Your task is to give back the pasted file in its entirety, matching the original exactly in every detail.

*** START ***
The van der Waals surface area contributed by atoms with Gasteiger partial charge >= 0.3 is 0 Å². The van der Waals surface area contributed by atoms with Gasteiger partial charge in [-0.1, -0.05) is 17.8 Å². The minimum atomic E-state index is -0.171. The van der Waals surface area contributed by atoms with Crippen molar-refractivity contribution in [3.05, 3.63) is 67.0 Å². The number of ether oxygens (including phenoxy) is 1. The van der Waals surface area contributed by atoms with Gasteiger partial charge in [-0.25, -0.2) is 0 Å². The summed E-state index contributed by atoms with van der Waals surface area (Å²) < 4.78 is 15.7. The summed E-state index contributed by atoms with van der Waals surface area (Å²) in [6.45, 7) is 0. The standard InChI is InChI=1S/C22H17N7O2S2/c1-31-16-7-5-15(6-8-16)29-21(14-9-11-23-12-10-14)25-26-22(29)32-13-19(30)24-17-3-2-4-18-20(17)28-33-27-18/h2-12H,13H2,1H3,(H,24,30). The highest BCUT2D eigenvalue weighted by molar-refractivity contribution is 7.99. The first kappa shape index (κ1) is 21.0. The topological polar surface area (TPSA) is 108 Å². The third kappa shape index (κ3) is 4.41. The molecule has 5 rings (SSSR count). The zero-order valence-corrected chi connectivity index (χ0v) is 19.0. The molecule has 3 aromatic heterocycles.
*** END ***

The van der Waals surface area contributed by atoms with Gasteiger partial charge >= 0.3 is 0 Å². The van der Waals surface area contributed by atoms with Gasteiger partial charge in [-0.1, -0.05) is 17.8 Å². The minimum atomic E-state index is -0.171. The van der Waals surface area contributed by atoms with Crippen molar-refractivity contribution in [3.05, 3.63) is 67.0 Å². The number of ether oxygens (including phenoxy) is 1. The van der Waals surface area contributed by atoms with Gasteiger partial charge in [-0.25, -0.2) is 0 Å². The summed E-state index contributed by atoms with van der Waals surface area (Å²) < 4.78 is 15.7. The summed E-state index contributed by atoms with van der Waals surface area (Å²) in [6.45, 7) is 0. The standard InChI is InChI=1S/C22H17N7O2S2/c1-31-16-7-5-15(6-8-16)29-21(14-9-11-23-12-10-14)25-26-22(29)32-13-19(30)24-17-3-2-4-18-20(17)28-33-27-18/h2-12H,13H2,1H3,(H,24,30). The highest BCUT2D eigenvalue weighted by molar-refractivity contribution is 7.99. The first kappa shape index (κ1) is 21.0. The topological polar surface area (TPSA) is 108 Å². The third kappa shape index (κ3) is 4.41. The molecule has 5 rings (SSSR count). The zero-order valence-corrected chi connectivity index (χ0v) is 19.0. The molecule has 3 aromatic heterocycles.